The effect of floods on trout

The recent and current floods are concerning for all those affected. Having your house or business flooded is an utterly miserable experience, and farmers staring at flooded fields wondering when they will be able to sow or harvest a crop must be close to despair. 

So perhaps the fate of trout in floods will not be at the forefront of everyone’s mind, but it is a question that we get asked a lot. Along with the effect of drought on trout, of course! 

WTT Conservation Officer Professor Jonathan Grey looked at the science and wrote this fascinating article for our journal, Salmo Trutta, this time last year.

Here is a summary of the points about floods and trout – but do please read the whole article, as the impact of drought is generally worse than floods. And, disruptive and destructive as floods and drought can be, the perturbation’ of ecosystems can be a good thing; for example, floods can redistribute gravels and woody material and create new habitat to be colonised by plants, invertebrates and fish. 

  • The magnitude and duration of the flood, and the nature of the river channel and floodplain, will determine how organisms respond. 
  • Most people associate winter floods with wash-out of gravel/redds/eggs/swim-up fry, and extreme winter flooding can wash out all or most gravel and eggs.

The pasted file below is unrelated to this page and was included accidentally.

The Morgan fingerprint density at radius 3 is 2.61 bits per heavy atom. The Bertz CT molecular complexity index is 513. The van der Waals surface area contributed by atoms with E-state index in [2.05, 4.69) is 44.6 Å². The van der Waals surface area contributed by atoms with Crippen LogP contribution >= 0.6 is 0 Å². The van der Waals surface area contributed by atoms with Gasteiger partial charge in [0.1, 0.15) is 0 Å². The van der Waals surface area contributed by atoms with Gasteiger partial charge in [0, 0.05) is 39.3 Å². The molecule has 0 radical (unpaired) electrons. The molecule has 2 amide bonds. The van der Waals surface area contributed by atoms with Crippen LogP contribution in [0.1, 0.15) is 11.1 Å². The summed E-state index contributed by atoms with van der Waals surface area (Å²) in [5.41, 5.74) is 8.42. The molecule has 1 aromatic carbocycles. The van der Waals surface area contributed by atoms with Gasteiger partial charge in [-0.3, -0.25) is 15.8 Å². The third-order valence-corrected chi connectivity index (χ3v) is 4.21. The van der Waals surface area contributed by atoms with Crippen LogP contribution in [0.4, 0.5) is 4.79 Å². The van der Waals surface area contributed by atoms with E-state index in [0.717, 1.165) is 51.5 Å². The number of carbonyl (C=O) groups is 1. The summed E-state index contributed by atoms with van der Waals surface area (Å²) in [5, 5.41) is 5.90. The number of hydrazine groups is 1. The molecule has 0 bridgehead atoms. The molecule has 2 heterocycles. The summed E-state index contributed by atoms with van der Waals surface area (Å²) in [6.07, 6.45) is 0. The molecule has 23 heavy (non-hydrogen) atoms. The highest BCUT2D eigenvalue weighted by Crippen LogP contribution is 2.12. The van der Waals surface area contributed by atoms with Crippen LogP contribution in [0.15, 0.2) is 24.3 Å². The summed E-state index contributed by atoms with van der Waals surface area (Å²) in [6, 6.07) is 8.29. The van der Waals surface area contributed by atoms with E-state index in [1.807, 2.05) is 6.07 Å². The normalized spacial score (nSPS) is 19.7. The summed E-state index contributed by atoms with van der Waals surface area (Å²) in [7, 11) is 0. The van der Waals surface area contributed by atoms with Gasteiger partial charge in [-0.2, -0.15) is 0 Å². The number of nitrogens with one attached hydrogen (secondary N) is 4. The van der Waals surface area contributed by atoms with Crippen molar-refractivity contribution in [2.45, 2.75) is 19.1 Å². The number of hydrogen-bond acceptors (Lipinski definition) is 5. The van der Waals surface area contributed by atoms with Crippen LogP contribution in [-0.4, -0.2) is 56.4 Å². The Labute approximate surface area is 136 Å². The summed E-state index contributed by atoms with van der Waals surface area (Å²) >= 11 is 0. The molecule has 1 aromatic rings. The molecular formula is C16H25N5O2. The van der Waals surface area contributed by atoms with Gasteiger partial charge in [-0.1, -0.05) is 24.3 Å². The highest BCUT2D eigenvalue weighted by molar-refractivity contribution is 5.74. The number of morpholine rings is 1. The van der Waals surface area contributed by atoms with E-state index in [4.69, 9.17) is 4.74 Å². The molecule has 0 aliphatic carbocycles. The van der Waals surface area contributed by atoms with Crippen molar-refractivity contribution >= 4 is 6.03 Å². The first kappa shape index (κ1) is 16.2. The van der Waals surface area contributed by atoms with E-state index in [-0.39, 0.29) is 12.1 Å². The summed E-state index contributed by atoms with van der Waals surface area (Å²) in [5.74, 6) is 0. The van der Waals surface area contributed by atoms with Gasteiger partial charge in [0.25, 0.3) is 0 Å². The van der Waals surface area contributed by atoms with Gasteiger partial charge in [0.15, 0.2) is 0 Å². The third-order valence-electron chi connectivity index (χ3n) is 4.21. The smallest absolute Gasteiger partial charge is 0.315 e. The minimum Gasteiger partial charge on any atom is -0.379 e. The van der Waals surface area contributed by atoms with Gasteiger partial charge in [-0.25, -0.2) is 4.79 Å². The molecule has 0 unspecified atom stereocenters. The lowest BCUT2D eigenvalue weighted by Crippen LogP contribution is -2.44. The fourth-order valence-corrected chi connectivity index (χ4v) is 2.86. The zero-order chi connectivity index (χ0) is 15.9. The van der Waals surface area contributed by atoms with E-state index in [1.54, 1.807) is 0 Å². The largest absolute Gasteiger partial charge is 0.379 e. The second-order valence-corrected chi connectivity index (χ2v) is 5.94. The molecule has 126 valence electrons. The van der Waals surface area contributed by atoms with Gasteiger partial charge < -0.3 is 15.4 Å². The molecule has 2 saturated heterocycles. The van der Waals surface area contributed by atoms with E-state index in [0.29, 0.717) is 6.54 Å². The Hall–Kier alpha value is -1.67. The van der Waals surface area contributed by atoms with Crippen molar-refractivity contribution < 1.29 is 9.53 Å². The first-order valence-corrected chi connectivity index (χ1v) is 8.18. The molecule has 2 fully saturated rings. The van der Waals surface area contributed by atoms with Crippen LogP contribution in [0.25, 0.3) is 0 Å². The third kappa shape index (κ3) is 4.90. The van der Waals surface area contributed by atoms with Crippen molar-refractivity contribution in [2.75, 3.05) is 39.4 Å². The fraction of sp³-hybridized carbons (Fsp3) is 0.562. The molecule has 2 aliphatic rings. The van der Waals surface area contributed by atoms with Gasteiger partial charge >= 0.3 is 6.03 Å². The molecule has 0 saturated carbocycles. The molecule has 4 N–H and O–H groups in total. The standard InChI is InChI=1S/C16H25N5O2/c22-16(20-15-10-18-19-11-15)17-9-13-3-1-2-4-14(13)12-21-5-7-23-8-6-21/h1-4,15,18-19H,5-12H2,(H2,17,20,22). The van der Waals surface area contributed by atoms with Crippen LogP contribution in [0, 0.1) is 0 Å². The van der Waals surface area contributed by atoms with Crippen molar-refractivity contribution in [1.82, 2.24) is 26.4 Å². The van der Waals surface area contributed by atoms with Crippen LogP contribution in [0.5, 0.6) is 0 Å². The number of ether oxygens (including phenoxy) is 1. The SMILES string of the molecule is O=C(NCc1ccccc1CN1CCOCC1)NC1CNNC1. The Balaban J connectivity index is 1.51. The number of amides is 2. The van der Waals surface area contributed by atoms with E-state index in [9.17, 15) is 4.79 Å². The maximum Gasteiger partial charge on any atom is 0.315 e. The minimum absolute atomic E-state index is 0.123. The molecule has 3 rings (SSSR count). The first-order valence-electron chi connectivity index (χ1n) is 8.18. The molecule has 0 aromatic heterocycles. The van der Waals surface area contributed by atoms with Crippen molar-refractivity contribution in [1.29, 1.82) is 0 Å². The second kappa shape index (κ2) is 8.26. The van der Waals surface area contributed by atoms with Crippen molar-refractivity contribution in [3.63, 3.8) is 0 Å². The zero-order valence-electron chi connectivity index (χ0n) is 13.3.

• Trout compensate for this risk by over producing’ eggs so that at least some may survive. 
  • Lost production in one year effectively creates a cohort gap within a population and leaves resources (food/​shelter) which can be exploited by the production of previous or subsequent years; less competition = faster and/​or greater growth. 
  • Loss of one or two years of production across a five to eight year period would be barely detectable in a wider population. 
  • Loss of three or more years of production over the same time period, especially consecutively, would probably start to take a toll on trout populations.
  • Adult wild trout may be washed downstream or onto the flood plain. They are well adapted to find any available slacker water, and to head back to the main river as floods recede. This is where connectivity within the river and to the floodplain is critical. Any barriers (such as weirs) or bunds prevent trout from finding their way home when floods recede.
River Aire in flood
The River Aire, North Yorkshire, in flood.